Over 87% of both Romney and Obama campaign offices were in just the then 12 swing states. The few campaign offices in the 38 remaining states were for fund-raising, volunteer phone calls, and arranging travel to battleground states.

    Since World War II, a shift of a few thousand votes in one or two states would have elected the second-place candidate in 4 of the 15 presidential elections

    Policies important to the citizens of non-battleground states are not as highly prioritized as policies important to ‘battleground’ states when it comes to governing.

    “Battleground” states receive 7% more federal grants than “spectator” states, twice as many presidential disaster declarations, more Superfund enforcement exemptions, and more No Child Left Behind law exemptions.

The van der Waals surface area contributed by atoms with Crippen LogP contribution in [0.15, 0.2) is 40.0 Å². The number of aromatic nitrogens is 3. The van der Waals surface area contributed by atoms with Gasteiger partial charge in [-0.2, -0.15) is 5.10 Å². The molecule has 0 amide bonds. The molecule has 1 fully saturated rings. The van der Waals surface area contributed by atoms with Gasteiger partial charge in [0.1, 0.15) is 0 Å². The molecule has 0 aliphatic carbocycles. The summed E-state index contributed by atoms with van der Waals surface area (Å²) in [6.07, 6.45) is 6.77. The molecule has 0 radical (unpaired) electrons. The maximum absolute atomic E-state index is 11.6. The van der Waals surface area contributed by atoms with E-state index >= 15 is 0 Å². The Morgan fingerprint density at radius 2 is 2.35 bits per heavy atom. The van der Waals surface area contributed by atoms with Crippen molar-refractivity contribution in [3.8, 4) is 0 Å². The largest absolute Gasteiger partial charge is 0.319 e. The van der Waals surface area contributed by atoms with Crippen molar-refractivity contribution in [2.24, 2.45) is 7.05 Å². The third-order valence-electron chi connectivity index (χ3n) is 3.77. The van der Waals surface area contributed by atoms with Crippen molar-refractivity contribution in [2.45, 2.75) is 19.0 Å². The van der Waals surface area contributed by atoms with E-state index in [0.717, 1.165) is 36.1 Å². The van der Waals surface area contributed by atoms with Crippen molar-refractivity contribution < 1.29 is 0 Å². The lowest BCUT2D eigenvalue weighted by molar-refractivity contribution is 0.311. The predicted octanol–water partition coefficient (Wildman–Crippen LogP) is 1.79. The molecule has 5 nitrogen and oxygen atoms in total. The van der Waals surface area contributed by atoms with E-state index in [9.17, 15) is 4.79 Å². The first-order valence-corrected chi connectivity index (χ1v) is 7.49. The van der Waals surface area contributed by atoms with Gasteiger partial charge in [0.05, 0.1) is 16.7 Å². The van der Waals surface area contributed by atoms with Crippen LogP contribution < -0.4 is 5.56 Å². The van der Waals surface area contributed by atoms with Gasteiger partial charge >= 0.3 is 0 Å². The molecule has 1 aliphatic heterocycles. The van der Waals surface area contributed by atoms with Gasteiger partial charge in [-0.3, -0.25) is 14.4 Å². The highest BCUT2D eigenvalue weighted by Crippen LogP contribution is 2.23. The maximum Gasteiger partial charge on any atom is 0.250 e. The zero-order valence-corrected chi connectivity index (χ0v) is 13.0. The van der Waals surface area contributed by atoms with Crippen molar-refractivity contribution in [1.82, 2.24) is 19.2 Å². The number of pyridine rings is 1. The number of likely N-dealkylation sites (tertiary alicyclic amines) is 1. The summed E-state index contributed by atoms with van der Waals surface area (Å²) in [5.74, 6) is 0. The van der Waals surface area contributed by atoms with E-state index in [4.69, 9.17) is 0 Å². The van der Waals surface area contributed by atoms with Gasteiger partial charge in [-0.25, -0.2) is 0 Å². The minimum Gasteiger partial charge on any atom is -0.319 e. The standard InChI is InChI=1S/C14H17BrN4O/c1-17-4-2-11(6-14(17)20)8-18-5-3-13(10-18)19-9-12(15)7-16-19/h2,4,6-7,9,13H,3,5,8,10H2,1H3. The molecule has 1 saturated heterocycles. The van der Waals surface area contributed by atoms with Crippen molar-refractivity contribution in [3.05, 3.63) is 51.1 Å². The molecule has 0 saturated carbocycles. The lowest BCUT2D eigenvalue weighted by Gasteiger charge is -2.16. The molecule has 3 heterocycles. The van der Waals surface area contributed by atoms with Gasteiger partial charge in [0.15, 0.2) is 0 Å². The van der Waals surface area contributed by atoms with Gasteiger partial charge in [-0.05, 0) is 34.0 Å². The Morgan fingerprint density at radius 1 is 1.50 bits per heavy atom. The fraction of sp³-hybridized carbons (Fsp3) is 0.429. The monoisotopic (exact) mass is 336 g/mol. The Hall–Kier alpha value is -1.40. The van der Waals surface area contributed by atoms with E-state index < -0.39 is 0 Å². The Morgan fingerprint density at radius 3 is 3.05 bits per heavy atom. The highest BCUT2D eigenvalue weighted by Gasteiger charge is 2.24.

• It is not feasible to visit all 50 states, nor in one’s best interest. This is politics 101, look what happened to poor old Nixon in the 1960 election.

      • The 1960 election was with state-by-state winner-take-all laws for awarding electoral votes. There is no incentive for candidates to bother to care about the majority of states where they are hopelessly behind or safely ahead to win.

        The National Popular Vote bill would replace state winner-take-all laws that award all of a state’s electoral votes to the candidate who get the most popular votes in each separate state (not mentioned in the U.S. Constitution, but later enacted by 48 states), in the enacting states, to a system guaranteeing the majority of Electoral College votes for, and the Presidency to, the candidate getting the most popular votes in the entire United States.